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In response to the first destruction, on 21 October 2015, Creative Commons started the New Palmyra project, an online repository of three-dimensional models representing the city's monuments; the models were generated from images gathered, and released into the public domain, by the Syrian internet advocate Bassel Khartabil between 20.
About the destruction during the second ISIL occupation, Abdulkarim states "This time, they don’t seem to have damaged Palmyra as badly as we feared." and states that "approximately 80% of Palmyra’s antiquities are in fairly good condition and 15% of those more heavily damaged also can and will be restored." Consultations with the UNESCO, UN specialized agencies, archaeological associations and museums produced plans to restore Palmyra; the work is postponed until the violence in Syria ends as many international partners fear for the safety of their teams as well as ensuring that the restored artifacts will not be damaged again by further battles.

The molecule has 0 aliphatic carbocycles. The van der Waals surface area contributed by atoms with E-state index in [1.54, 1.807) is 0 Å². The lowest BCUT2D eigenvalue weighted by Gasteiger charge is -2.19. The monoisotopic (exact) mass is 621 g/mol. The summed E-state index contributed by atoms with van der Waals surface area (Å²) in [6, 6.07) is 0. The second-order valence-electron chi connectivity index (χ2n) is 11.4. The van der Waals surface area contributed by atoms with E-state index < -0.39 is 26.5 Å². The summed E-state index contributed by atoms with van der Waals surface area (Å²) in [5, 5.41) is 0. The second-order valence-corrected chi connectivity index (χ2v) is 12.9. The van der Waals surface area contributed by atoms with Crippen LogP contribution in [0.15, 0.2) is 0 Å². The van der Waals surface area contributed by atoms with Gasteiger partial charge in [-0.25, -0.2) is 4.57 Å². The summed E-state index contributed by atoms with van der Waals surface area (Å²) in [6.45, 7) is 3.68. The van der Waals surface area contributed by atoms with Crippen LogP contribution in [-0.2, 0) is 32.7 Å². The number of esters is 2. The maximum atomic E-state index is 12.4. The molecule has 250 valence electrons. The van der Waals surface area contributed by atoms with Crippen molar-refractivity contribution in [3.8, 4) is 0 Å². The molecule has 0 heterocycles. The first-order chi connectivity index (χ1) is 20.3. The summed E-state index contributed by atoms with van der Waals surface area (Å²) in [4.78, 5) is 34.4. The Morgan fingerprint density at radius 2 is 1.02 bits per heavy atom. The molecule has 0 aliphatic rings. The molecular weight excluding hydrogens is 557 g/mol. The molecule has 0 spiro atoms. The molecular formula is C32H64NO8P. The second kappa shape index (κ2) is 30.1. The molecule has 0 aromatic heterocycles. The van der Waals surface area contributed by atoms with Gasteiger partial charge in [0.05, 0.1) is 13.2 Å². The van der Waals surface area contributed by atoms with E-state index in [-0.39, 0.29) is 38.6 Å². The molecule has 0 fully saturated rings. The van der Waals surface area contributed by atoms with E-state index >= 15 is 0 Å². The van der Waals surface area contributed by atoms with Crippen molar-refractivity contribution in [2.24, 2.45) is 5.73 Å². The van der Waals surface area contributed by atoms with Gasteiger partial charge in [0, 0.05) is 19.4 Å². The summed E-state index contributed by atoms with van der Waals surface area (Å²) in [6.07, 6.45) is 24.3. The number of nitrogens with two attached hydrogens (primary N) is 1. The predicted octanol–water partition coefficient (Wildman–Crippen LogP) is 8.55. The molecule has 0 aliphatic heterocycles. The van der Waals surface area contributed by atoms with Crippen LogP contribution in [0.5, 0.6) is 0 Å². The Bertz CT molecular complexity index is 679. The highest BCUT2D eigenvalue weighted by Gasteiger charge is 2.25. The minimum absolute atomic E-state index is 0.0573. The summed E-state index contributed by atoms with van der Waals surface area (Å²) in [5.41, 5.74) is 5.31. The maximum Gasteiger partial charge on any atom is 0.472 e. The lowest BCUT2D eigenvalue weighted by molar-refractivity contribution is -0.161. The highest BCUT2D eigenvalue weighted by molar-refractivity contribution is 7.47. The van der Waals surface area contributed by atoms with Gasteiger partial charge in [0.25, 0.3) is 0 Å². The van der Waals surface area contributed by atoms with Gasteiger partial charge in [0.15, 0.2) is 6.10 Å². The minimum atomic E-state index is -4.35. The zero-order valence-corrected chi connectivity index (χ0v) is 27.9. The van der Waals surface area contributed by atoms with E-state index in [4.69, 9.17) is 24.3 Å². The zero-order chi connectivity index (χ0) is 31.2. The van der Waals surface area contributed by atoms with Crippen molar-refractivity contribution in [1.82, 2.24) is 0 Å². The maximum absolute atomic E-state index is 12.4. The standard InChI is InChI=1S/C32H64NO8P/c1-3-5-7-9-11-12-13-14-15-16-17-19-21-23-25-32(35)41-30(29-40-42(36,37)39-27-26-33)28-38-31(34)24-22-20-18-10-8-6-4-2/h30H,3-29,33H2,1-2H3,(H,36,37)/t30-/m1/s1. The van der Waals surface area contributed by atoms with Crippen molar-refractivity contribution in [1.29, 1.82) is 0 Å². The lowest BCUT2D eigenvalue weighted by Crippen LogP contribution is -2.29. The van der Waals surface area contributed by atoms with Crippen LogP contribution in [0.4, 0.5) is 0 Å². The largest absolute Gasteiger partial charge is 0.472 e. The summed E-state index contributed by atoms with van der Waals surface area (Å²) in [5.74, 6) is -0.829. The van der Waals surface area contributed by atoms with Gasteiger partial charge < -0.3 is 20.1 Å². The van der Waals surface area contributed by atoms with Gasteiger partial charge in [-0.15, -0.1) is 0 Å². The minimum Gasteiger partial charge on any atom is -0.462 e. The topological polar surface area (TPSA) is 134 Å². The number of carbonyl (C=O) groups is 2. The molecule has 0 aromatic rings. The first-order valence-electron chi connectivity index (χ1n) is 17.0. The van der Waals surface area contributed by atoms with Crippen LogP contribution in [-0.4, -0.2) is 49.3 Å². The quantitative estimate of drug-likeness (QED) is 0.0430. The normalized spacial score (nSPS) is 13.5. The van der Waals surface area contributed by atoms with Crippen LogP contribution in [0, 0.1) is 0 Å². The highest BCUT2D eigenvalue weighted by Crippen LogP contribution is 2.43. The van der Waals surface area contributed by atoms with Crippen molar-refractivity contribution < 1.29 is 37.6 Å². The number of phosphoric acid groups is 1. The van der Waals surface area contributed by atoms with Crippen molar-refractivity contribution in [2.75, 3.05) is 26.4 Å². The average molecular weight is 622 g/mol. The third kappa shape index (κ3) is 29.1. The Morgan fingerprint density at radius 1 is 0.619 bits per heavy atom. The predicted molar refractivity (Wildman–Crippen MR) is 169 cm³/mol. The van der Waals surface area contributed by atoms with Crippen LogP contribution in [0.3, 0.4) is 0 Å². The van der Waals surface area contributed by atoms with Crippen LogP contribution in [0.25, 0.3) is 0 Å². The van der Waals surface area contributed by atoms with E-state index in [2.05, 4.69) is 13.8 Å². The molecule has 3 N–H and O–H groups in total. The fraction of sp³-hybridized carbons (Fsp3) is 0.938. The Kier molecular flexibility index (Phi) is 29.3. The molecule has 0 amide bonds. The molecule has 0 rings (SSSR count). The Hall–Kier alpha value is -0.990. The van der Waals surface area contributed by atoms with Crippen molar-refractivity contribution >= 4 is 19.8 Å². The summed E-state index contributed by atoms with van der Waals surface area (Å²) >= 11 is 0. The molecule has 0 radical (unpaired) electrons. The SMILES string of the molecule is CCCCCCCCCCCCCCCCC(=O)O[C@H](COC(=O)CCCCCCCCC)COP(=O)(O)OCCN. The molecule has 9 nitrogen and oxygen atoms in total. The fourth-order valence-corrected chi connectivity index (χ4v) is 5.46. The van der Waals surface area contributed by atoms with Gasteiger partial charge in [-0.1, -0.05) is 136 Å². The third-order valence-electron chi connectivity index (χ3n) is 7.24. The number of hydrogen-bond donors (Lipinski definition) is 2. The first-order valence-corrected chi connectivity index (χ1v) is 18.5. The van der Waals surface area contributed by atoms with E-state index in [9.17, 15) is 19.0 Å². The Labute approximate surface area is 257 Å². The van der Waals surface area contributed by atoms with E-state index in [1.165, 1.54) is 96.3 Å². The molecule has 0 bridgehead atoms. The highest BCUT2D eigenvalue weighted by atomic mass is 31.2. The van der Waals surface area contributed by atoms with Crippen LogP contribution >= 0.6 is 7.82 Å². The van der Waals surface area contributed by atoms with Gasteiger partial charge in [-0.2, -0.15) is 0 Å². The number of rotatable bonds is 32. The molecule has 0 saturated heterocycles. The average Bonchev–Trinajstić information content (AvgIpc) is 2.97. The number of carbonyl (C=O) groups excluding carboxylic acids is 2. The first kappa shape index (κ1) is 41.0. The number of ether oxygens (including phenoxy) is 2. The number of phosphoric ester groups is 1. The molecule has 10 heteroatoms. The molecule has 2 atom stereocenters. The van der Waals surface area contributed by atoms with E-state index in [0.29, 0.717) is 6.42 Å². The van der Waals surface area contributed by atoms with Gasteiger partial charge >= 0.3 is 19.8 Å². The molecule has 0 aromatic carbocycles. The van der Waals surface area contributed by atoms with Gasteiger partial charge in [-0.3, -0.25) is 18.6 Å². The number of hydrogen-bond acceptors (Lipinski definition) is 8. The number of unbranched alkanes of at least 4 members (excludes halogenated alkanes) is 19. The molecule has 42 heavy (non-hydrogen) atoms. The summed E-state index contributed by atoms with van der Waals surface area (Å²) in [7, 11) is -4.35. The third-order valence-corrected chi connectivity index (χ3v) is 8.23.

Palmyra's wealth enabled the construction of monumental projects, such as the Great Colonnade, the Temple of Bel, and the distinctive tower tombs.
The Palmyrenes were a mix of Amorites, Arameans, and Arabs.
The king was succeeded by regent Queen Zenobia, who rebelled against Rome and established the Palmyrene Empire.
The culture of Palmyra was influenced by Greco-Roman culture and produced distinctive art and architecture that combined eastern and western traditions.
The general director of the Czech National Museum, Michal Lukeš, signed an agreement in June 2017 committing the institution to help Syria save, preserve and conserve much of its cultural and historical heritage damaged by war, including the ancient site of Palmyra; he met with Abdulkarim and discussed plans for the works that are said to last until 2019.
Italian experts restored the portraits using 3D technology to print resin prosthetics, which were coated with a thick layer of stone dust to blend in with the original stone; the prosthetics were attached to the damaged faces of the busts using strong magnets.
Occasionally and rarely, members of the Palmyrene families took Greek names while ethnic Greeks were few; the majority of people with Greek names, who did not belong to one of the city's families, were freed slaves.
Even the four tribes ceased to be important by the third century as only one inscription mentions a tribe after the year 212; instead, aristocrats played the decisive role in the city's social organization.